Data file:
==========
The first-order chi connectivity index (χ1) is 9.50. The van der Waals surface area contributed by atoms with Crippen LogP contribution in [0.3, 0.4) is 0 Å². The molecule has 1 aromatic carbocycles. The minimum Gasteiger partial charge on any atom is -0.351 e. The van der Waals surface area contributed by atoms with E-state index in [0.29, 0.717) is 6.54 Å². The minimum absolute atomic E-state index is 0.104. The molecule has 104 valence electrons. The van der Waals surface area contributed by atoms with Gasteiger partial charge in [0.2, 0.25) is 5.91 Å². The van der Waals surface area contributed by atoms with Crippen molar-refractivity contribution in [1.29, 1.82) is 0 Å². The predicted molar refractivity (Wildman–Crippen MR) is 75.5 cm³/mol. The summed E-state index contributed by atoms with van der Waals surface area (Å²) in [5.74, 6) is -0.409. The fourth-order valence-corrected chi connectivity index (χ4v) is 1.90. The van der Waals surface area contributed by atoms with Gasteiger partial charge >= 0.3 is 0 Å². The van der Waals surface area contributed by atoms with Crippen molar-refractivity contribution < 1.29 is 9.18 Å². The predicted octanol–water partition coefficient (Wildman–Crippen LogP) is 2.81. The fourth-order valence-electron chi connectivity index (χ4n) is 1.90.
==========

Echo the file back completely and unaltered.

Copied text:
The first-order chi connectivity index (χ1) is 9.50. The van der Waals surface area contributed by atoms with Crippen LogP contribution in [0.3, 0.4) is 0 Å². The molecule has 1 aromatic carbocycles. The minimum Gasteiger partial charge on any atom is -0.351 e. The van der Waals surface area contributed by atoms with E-state index in [0.29, 0.717) is 6.54 Å². The minimum absolute atomic E-state index is 0.104. The molecule has 104 valence electrons. The van der Waals surface area contributed by atoms with Gasteiger partial charge in [0.2, 0.25) is 5.91 Å². The van der Waals surface area contributed by atoms with Crippen molar-refractivity contribution in [1.29, 1.82) is 0 Å². The predicted molar refractivity (Wildman–Crippen MR) is 75.5 cm³/mol. The summed E-state index contributed by atoms with van der Waals surface area (Å²) in [5.74, 6) is -0.409. The fourth-order valence-corrected chi connectivity index (χ4v) is 1.90. The van der Waals surface area contributed by atoms with Gasteiger partial charge >= 0.3 is 0 Å². The van der Waals surface area contributed by atoms with Crippen molar-refractivity contribution < 1.29 is 9.18 Å². The predicted octanol–water partition coefficient (Wildman–Crippen LogP) is 2.81. The fourth-order valence-electron chi connectivity index (χ4n) is 1.90.